Truthfully, I found it difficult to pick this book back up after I’d set it down for a day. The downward plunging spiral of the couple and the inability of the daughter to curb the situation and the inevitable ending inferred from the title didn’t push me to return to its pages. This project did, but without it, I might have let this one drift back to the library unfinished. Of course, as with Fun Home, I’m glad to have finished it.
Almost done with 30 graphic novels in 30 days. Tomorrow, Blacksad.
Weathercraft by Jim Woodring, published by Fantagraphics Books, is the first wordless graphic novel I’ve run across this year. Last year, The Arrival was my only wordless adventure, and it was stunning. It takes a lot of skill to pull off an entire book without words. The Arrival was an imaginative book about immigration, though told through fantasy. Weathercraft is even more imaginative and fantastical, but less about a cohesive take-away. Reading it is an experience. Like a nightmare.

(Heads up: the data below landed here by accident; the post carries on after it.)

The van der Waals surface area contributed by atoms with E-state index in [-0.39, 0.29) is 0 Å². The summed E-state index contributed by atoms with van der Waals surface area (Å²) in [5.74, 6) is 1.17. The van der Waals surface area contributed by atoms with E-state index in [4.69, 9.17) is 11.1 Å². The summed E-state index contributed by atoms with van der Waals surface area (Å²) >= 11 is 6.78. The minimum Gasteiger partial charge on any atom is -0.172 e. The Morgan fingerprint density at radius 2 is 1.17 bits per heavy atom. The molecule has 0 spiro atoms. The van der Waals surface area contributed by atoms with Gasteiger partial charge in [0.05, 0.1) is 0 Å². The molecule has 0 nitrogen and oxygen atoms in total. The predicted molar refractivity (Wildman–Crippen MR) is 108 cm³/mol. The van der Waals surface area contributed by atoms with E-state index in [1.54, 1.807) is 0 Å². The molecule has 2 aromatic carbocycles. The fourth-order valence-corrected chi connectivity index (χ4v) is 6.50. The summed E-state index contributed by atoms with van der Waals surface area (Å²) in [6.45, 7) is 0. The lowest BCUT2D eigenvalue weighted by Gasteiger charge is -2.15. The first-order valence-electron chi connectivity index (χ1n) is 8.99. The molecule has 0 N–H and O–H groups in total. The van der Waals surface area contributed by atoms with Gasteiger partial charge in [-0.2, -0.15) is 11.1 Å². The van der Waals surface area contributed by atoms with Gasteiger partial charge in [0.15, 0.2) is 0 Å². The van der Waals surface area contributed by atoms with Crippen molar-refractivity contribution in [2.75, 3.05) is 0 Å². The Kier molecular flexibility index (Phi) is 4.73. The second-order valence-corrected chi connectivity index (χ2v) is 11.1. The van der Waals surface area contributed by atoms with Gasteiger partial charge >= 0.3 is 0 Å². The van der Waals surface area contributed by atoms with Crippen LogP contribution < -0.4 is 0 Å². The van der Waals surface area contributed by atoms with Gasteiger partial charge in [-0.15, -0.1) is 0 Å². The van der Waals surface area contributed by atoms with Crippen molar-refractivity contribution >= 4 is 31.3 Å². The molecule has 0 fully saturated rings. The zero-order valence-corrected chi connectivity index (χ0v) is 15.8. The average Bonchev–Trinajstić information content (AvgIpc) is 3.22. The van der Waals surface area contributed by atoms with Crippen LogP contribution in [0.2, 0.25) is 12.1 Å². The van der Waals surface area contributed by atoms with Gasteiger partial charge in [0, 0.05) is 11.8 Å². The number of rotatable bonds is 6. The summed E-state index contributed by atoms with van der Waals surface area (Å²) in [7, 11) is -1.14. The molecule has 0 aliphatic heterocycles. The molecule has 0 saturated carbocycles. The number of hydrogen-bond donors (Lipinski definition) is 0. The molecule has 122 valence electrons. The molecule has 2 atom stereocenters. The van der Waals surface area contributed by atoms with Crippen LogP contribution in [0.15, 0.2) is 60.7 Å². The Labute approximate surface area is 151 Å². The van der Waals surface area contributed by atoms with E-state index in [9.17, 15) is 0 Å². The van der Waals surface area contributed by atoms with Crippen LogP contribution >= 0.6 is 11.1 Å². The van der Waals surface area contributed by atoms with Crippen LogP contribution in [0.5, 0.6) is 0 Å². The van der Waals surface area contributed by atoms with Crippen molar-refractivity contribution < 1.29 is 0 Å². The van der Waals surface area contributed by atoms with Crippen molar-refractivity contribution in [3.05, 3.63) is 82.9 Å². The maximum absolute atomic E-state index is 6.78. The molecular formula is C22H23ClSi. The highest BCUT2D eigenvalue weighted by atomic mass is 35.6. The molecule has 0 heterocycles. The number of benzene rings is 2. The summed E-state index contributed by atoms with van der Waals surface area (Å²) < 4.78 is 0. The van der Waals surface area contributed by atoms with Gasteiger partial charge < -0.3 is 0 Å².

Though Weathercraft is a comic with Woodring’s re-occuring character, Frank, the story is really about another character, a pig-man, who is tormented over the course of the book by different creatures, ranging from a crescent-faced man to a tiny-frog-like creature that jumps down his throat. The pig-man wavers between being terrified and being giddy and self-assured. His journey through torment and self-assurance and back again reads like an odyssey, though the wordless-ness makes for a quick read.
The art and creativity of the world of Weathercraft are absolutely outstanding. The creatures are elaborately drawn and well-imagined and make me uncomfortable, like Alice in Wonderland always has. In fact, I think AinW fans would enjoy Weathercraft.
Weathercraft took me maybe fifteen minutes to read, so if you find yourself in a book store, look it up, it’s worth the time.
Graphic novels for children seem to make the best weekend reads. Quick, light, fun, imaginative. Hereville: How Mirka Got Her Sword by Barry Deutsch is all of these things. Mirka, a little girl who wants to grow up to slay dragons, discovers the house of a witch just outside her predominately Jewish hometown of Hereville. Through a series of adventures, the witch tells her how she might get a sword from a troll. In order to get the sword, the witch tells her, Mirka must pay attention to what her stepmother teaches her. Unfortunately, all along, Mirka has resisted every house-wifey task her stepmother has charged her with. The troll challenges her to a knitting battle. Will she get the sword from the troll?